Why we write about this topic:

The agricultural sector must become more sustainable and efficient. This is made possible in part by drones performing inspections.

A PhD-student at the University of Groningen (RUG) has developed a method for using a drone – equipped with a smart sensor – to measure radioactivity in the soil from the air. This technique is applicable in agriculture, but also in restoration of natural areas, analysis of dikes and soil pollution around industrial sites, the RUG said in a press release.

Radioactive soils sound like something found only around exploded nuclear power plants and sites where nuclear missiles are tested. Yet every soil on this earth is radioactive. Admittedly, most soils contain only a very small amount of radioactivity. The clay soils of Groningen, the peat bogs and even our own backyard contain a very small amount of radioactive potassium, uranium and thorium.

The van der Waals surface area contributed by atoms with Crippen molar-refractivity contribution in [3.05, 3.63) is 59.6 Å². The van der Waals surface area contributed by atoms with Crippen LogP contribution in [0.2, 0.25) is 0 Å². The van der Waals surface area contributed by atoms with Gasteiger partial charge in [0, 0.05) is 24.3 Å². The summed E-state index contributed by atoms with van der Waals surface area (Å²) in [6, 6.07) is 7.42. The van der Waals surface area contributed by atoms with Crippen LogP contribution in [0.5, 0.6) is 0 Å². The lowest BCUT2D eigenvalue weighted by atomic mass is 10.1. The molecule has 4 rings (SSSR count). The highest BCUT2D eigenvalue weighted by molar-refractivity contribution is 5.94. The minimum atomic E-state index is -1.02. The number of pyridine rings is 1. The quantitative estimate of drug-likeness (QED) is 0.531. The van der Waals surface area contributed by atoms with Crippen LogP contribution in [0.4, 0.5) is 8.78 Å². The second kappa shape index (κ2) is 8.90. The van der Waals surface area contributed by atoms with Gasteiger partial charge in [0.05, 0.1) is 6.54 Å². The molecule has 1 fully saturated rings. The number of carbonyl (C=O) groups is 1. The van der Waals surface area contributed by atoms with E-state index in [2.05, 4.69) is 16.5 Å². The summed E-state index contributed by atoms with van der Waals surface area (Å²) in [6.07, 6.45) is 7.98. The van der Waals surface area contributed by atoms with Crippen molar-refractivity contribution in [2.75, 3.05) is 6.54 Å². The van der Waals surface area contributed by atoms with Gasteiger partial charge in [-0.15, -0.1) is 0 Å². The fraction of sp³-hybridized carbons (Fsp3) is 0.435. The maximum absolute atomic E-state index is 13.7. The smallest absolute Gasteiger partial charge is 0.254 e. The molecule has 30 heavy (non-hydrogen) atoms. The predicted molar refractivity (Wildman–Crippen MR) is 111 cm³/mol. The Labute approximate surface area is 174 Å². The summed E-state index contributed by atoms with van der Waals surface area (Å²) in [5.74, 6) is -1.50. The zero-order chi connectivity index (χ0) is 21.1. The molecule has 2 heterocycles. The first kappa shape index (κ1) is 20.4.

Determining Fertility

The amount and ratio of these radioactive substances says something about the type of soil and can be used to derive other soil properties. For example, not only fertility can be determined, butthe distribution of minerals and moisture in the soil as well. This can be used to maximize crop yields because the farmer now knows where (and where not) irrigation is needed and how best to spread manure over his field.

Measurements with a drone

Gamma-ray spectrometry systems are currently widely used in industry and research, for example for medical applications. More recently, then, the systems are being used for precision agriculture. Until recently, such measurements were done from the ground using large and heavy detectors. But Steven van der Veeke, in his doctoral research, has developed a method to do this measurement with a drone from the air. As a result, the measurement area no longer needs to be disturbed and it is now possible to use this technique in areas that are inaccessible from the ground. 

Apply broadly

Steven van der Veeke (1992) studied Applied Physics at the University of Groningen (RUG) and works at Medusa Radiometrics. After his PhD, he will continue his work at Medusa Radiometrics: with the experience of PhD research, Van der Veeke is committed to promoting the widespread and proper use of gamma-ray spectrometers in a broad spectrum of research areas and applications.

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